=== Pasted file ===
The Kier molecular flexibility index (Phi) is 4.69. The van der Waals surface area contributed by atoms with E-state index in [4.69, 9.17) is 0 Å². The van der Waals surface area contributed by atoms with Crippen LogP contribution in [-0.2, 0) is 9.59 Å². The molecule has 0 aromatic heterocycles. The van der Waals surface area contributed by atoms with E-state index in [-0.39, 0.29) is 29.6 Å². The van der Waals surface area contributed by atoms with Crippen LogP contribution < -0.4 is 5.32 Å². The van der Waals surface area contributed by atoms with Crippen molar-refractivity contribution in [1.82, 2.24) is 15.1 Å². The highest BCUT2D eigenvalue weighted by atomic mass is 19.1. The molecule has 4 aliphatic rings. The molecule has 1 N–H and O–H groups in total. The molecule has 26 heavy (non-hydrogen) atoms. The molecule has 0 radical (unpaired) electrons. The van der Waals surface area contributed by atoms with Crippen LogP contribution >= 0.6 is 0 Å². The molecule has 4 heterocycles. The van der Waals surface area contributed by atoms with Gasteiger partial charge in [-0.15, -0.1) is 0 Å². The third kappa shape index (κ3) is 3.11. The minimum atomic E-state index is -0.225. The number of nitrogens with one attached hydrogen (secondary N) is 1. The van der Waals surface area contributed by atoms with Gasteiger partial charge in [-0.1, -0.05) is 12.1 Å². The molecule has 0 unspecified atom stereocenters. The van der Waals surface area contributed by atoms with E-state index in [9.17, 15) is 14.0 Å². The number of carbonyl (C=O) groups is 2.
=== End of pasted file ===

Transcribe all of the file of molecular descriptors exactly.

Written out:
The Kier molecular flexibility index (Phi) is 4.69. The van der Waals surface area contributed by atoms with E-state index in [4.69, 9.17) is 0 Å². The van der Waals surface area contributed by atoms with Crippen LogP contribution in [-0.2, 0) is 9.59 Å². The molecule has 0 aromatic heterocycles. The van der Waals surface area contributed by atoms with E-state index in [-0.39, 0.29) is 29.6 Å². The van der Waals surface area contributed by atoms with Crippen LogP contribution < -0.4 is 5.32 Å². The van der Waals surface area contributed by atoms with Crippen molar-refractivity contribution in [1.82, 2.24) is 15.1 Å². The highest BCUT2D eigenvalue weighted by atomic mass is 19.1. The molecule has 4 aliphatic rings. The molecule has 1 N–H and O–H groups in total. The molecule has 26 heavy (non-hydrogen) atoms. The molecule has 0 radical (unpaired) electrons. The van der Waals surface area contributed by atoms with Crippen LogP contribution >= 0.6 is 0 Å². The molecule has 4 heterocycles. The van der Waals surface area contributed by atoms with Gasteiger partial charge in [-0.15, -0.1) is 0 Å². The third kappa shape index (κ3) is 3.11. The minimum atomic E-state index is -0.225. The number of nitrogens with one attached hydrogen (secondary N) is 1. The van der Waals surface area contributed by atoms with Gasteiger partial charge in [-0.1, -0.05) is 12.1 Å². The molecule has 0 unspecified atom stereocenters. The van der Waals surface area contributed by atoms with E-state index in [9.17, 15) is 14.0 Å². The number of carbonyl (C=O) groups is 2.